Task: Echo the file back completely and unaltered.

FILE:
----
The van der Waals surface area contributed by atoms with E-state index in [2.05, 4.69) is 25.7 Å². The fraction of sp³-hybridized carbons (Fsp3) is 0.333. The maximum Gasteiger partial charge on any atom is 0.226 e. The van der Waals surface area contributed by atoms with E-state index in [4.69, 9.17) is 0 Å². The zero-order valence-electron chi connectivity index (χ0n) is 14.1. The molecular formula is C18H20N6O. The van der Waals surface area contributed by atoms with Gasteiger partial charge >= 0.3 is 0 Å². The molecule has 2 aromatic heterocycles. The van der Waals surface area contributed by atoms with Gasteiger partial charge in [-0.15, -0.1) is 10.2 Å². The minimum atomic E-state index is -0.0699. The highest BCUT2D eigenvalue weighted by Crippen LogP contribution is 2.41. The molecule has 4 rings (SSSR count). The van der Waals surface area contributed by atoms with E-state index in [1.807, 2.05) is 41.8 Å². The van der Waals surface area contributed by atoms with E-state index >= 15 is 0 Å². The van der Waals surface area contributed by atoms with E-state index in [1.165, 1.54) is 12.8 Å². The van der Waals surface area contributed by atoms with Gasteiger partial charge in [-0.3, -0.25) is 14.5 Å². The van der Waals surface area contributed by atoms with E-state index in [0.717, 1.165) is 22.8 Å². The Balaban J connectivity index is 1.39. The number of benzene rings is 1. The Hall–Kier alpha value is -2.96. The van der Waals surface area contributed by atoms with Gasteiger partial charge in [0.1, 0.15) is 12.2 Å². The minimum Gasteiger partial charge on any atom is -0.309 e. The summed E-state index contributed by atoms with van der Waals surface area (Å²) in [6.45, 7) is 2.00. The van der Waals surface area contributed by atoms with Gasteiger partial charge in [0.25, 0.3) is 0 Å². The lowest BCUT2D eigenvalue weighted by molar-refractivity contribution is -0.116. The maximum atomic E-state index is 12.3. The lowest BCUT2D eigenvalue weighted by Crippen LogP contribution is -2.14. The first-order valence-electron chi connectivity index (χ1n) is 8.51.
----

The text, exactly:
The van der Waals surface area contributed by atoms with E-state index in [2.05, 4.69) is 25.7 Å². The fraction of sp³-hybridized carbons (Fsp3) is 0.333. The maximum Gasteiger partial charge on any atom is 0.226 e. The van der Waals surface area contributed by atoms with E-state index in [4.69, 9.17) is 0 Å². The zero-order valence-electron chi connectivity index (χ0n) is 14.1. The molecular formula is C18H20N6O. The van der Waals surface area contributed by atoms with Gasteiger partial charge >= 0.3 is 0 Å². The molecule has 2 aromatic heterocycles. The van der Waals surface area contributed by atoms with Gasteiger partial charge in [-0.15, -0.1) is 10.2 Å². The minimum atomic E-state index is -0.0699. The highest BCUT2D eigenvalue weighted by Crippen LogP contribution is 2.41. The molecule has 4 rings (SSSR count). The van der Waals surface area contributed by atoms with E-state index in [1.807, 2.05) is 41.8 Å². The van der Waals surface area contributed by atoms with E-state index >= 15 is 0 Å². The van der Waals surface area contributed by atoms with E-state index in [1.165, 1.54) is 12.8 Å². The van der Waals surface area contributed by atoms with Gasteiger partial charge in [-0.3, -0.25) is 14.5 Å². The van der Waals surface area contributed by atoms with E-state index in [0.717, 1.165) is 22.8 Å². The Balaban J connectivity index is 1.39. The number of benzene rings is 1. The Hall–Kier alpha value is -2.96. The van der Waals surface area contributed by atoms with Gasteiger partial charge in [0.1, 0.15) is 12.2 Å². The minimum Gasteiger partial charge on any atom is -0.309 e. The summed E-state index contributed by atoms with van der Waals surface area (Å²) in [6.45, 7) is 2.00. The van der Waals surface area contributed by atoms with Gasteiger partial charge in [0.25, 0.3) is 0 Å². The lowest BCUT2D eigenvalue weighted by molar-refractivity contribution is -0.116. The maximum atomic E-state index is 12.3. The lowest BCUT2D eigenvalue weighted by Crippen LogP contribution is -2.14. The first-order valence-electron chi connectivity index (χ1n) is 8.51.